By the end of the book, Okonkwo has spent his life aggressively pursuing status and molding himself to a hyper-masculine version of the ideals of his society, but when his village is changed unrecognizably by colonialism, he is unable to survive. “Okonkwo is paying the penalty for his treatment of women, that all his problems, all the things he did wrong can be seen as offenses against the feminine,” said Achebe. His anger leads him to fight even when it is unwise and ultimately this anger turns inward on himself causing his own destruction and the destruction of everything he worked for.

It would be easy to say Things Fall Apart is about how missionaries caused the collapse of a village’s culture, or about issues of masculinity, but really it is an intimate study of the worldview of two main characters: Okonkwo and his village, Umuofia. Both are flawed, but both are beautiful in their own way. This book is one that continues to unfold with more and more meaning as I continue to think about it, even well after I have finished reading – a trait that is common to all my favorite novels.  I recommend this book to anyone who enjoys thought-provoking and character driven works.

No One Is Free Until We Are All Free


I have tried multiple times over the last 5 years to write something regarding race for this blog, and I always failed to write something that I thought was worth publishing. My goal was to write a sort of open letter to family members or old friends who opposed or did not understand the Black Lives Matter movement and help them to see that yes, racism still exists, and it is still a major problem, and we have to do something about it. The thing is though, I’m not an expert. I’m not a full-time activist. The world does not really need my personal opinion added to the noise. Although I may want to write an essay, here (because that I what I enjoy doing) there are other, more important ways I can actually be helping.

First, by staying informed on current events. For a while, this meant anxiously checking every couple hours to see if anything new had happened at the protests and reading thorough accounts from trustworthy news sources (rather than taking official statements of the cops at their word). But it also means understanding what is really being asked for when we chant “defund the police.” I appreciated this clip from Angela Davis regarding the movement to defund the police.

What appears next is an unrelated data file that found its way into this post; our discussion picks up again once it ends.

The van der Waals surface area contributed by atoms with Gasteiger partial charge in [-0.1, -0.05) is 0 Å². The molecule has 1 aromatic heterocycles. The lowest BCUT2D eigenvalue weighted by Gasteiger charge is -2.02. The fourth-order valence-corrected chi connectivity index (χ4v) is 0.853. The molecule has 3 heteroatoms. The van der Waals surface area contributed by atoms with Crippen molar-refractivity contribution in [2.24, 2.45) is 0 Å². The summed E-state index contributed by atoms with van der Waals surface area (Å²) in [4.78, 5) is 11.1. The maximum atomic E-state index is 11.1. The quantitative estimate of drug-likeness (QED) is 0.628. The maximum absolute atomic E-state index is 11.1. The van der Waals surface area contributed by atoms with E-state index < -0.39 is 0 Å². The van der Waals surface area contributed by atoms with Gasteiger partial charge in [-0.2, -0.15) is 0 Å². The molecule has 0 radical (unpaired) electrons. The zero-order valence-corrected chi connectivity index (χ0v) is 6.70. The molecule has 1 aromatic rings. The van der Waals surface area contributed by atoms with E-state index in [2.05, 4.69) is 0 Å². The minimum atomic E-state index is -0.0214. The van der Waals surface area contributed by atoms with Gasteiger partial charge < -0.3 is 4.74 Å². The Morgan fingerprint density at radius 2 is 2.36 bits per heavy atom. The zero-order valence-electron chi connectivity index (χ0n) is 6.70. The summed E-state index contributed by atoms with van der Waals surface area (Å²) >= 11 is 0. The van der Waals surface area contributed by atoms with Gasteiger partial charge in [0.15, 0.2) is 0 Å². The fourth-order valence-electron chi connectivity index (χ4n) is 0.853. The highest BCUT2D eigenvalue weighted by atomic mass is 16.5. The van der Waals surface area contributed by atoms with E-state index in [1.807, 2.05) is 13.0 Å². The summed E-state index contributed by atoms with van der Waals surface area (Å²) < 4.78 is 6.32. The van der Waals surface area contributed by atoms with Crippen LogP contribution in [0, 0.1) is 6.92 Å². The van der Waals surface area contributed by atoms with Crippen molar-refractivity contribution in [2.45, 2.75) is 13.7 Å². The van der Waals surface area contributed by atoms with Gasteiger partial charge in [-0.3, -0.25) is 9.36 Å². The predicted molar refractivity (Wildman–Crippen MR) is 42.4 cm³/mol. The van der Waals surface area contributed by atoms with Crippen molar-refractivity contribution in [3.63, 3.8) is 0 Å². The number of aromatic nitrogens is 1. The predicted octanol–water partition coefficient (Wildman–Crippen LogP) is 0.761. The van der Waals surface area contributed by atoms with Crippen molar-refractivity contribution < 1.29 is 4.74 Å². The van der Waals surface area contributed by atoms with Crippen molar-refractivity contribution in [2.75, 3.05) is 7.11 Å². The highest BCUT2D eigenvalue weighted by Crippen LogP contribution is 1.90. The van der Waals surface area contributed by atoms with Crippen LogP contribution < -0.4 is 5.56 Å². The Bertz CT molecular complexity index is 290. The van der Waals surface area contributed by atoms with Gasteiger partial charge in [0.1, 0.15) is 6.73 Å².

Second, by continuing the educate myself on the history of oppression and white supremacy in the US. I am not an expert, (and most of us would be deluding ourselves to think that we are), so continued learning is always needed. I have shared this list with some of my friends and family so we can continue to grow:

Third, by listening to and amplifying black voices. In part this means sharing The NAACP’s demands to decrease the use of force by law enforcement, the ACLU’s demands to end the 1033 program which funnels military equipment to law enforcement agencies, and end the COPS grants that puts excessive numbers of enforcement officers in the community, and to divest from the police and instead reinvest in the black and brown communities which are disproportionately affected. It also means listening to black people when they share their experiences. This video by Kimberly Jones is passionate and heart-breaking:

Fourth, by speaking up when hearing racist comments. This means having individual conversations with those family members and acquaintances, slowly, over time. 1, 2, and 3 come into play here, as well, in order to actually reach people and have a discussion, rather than simply cutting off people or yelling at them. I think it is important to remember that, as someone with white privilege, it is my job to confront white supremacy in all it’s forms.